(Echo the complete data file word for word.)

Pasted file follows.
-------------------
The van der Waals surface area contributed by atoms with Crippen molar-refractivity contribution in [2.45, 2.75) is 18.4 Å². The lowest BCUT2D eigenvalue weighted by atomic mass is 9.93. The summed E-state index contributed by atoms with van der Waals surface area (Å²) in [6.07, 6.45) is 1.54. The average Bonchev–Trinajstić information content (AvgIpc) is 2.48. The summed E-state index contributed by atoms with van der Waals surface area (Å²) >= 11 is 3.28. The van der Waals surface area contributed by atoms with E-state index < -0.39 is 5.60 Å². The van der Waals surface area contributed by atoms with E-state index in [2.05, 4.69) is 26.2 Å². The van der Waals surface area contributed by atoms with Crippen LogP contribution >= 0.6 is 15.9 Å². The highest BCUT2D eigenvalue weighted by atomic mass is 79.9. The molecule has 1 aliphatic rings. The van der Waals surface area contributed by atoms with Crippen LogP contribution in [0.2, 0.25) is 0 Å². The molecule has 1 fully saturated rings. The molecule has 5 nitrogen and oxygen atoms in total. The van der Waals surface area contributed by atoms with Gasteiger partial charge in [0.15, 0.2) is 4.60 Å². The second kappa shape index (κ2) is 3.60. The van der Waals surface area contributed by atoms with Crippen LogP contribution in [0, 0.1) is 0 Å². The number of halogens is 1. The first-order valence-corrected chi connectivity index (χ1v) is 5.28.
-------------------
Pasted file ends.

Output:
The van der Waals surface area contributed by atoms with Crippen molar-refractivity contribution in [2.45, 2.75) is 18.4 Å². The lowest BCUT2D eigenvalue weighted by atomic mass is 9.93. The summed E-state index contributed by atoms with van der Waals surface area (Å²) in [6.07, 6.45) is 1.54. The average Bonchev–Trinajstić information content (AvgIpc) is 2.48. The summed E-state index contributed by atoms with van der Waals surface area (Å²) >= 11 is 3.28. The van der Waals surface area contributed by atoms with E-state index < -0.39 is 5.60 Å². The van der Waals surface area contributed by atoms with E-state index in [2.05, 4.69) is 26.2 Å². The van der Waals surface area contributed by atoms with Crippen LogP contribution >= 0.6 is 15.9 Å². The highest BCUT2D eigenvalue weighted by atomic mass is 79.9. The molecule has 1 aliphatic rings. The van der Waals surface area contributed by atoms with Crippen LogP contribution in [0.2, 0.25) is 0 Å². The molecule has 1 fully saturated rings. The molecule has 5 nitrogen and oxygen atoms in total. The van der Waals surface area contributed by atoms with Gasteiger partial charge in [0.15, 0.2) is 4.60 Å². The second kappa shape index (κ2) is 3.60. The van der Waals surface area contributed by atoms with Crippen LogP contribution in [0, 0.1) is 0 Å². The number of halogens is 1. The first-order valence-corrected chi connectivity index (χ1v) is 5.28.